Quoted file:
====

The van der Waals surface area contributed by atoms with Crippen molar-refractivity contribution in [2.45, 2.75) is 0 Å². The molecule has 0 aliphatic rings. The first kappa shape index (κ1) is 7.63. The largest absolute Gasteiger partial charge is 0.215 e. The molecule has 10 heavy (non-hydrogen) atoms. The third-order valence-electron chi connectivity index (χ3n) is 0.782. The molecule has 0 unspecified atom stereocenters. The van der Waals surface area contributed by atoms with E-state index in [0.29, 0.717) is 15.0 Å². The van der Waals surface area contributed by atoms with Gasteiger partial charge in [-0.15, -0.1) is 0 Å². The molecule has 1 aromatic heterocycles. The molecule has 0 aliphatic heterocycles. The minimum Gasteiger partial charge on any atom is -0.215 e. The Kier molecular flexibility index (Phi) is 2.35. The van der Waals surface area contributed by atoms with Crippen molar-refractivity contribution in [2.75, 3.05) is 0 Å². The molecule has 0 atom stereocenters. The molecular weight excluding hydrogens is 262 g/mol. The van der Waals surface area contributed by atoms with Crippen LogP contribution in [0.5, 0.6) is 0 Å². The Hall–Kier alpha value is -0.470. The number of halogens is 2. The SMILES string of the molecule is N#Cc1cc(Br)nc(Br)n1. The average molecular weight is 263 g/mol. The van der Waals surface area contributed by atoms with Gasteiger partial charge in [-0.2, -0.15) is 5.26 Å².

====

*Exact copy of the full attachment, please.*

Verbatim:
The van der Waals surface area contributed by atoms with Crippen molar-refractivity contribution in [2.45, 2.75) is 0 Å². The molecule has 0 aliphatic rings. The first kappa shape index (κ1) is 7.63. The largest absolute Gasteiger partial charge is 0.215 e. The molecule has 10 heavy (non-hydrogen) atoms. The third-order valence-electron chi connectivity index (χ3n) is 0.782. The molecule has 0 unspecified atom stereocenters. The van der Waals surface area contributed by atoms with E-state index in [0.29, 0.717) is 15.0 Å². The van der Waals surface area contributed by atoms with Gasteiger partial charge in [-0.15, -0.1) is 0 Å². The molecule has 1 aromatic heterocycles. The molecule has 0 aliphatic heterocycles. The minimum Gasteiger partial charge on any atom is -0.215 e. The Kier molecular flexibility index (Phi) is 2.35. The van der Waals surface area contributed by atoms with Crippen molar-refractivity contribution in [2.75, 3.05) is 0 Å². The molecule has 0 atom stereocenters. The molecular weight excluding hydrogens is 262 g/mol. The van der Waals surface area contributed by atoms with Crippen LogP contribution in [0.5, 0.6) is 0 Å². The Hall–Kier alpha value is -0.470. The number of halogens is 2. The SMILES string of the molecule is N#Cc1cc(Br)nc(Br)n1. The average molecular weight is 263 g/mol. The van der Waals surface area contributed by atoms with Gasteiger partial charge in [-0.2, -0.15) is 5.26 Å².